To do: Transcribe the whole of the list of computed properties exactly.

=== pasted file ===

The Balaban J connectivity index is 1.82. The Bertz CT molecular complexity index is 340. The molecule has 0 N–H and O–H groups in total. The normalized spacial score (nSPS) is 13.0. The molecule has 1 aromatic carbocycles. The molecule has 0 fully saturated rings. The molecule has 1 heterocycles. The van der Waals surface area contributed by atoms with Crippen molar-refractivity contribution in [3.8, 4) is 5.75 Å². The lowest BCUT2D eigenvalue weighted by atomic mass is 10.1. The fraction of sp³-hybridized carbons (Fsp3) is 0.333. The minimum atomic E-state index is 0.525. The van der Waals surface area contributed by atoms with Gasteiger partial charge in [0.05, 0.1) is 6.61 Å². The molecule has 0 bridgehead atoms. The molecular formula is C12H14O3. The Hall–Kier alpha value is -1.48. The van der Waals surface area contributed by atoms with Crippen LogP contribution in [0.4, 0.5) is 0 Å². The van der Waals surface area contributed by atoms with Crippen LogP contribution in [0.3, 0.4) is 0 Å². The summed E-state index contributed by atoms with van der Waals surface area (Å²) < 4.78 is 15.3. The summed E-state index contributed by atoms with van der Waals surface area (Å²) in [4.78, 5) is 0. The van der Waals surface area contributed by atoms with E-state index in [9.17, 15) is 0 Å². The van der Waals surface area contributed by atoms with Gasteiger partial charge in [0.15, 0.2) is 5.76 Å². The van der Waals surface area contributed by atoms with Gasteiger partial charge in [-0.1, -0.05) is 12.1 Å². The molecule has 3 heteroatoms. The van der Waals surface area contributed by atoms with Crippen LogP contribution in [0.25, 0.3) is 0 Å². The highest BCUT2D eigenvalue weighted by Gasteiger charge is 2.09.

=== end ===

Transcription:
The Balaban J connectivity index is 1.82. The Bertz CT molecular complexity index is 340. The molecule has 0 N–H and O–H groups in total. The normalized spacial score (nSPS) is 13.0. The molecule has 1 aromatic carbocycles. The molecule has 0 fully saturated rings. The molecule has 1 heterocycles. The van der Waals surface area contributed by atoms with Crippen molar-refractivity contribution in [3.8, 4) is 5.75 Å². The lowest BCUT2D eigenvalue weighted by atomic mass is 10.1. The fraction of sp³-hybridized carbons (Fsp3) is 0.333. The minimum atomic E-state index is 0.525. The van der Waals surface area contributed by atoms with Gasteiger partial charge in [0.05, 0.1) is 6.61 Å². The molecule has 0 bridgehead atoms. The molecular formula is C12H14O3. The Hall–Kier alpha value is -1.48. The van der Waals surface area contributed by atoms with Crippen LogP contribution in [0.4, 0.5) is 0 Å². The van der Waals surface area contributed by atoms with Crippen LogP contribution in [0.3, 0.4) is 0 Å². The summed E-state index contributed by atoms with van der Waals surface area (Å²) < 4.78 is 15.3. The summed E-state index contributed by atoms with van der Waals surface area (Å²) in [4.78, 5) is 0. The van der Waals surface area contributed by atoms with E-state index in [9.17, 15) is 0 Å². The van der Waals surface area contributed by atoms with Gasteiger partial charge in [0.15, 0.2) is 5.76 Å². The van der Waals surface area contributed by atoms with Gasteiger partial charge in [-0.1, -0.05) is 12.1 Å². The molecule has 3 heteroatoms. The van der Waals surface area contributed by atoms with Crippen LogP contribution in [0.25, 0.3) is 0 Å². The highest BCUT2D eigenvalue weighted by Gasteiger charge is 2.09.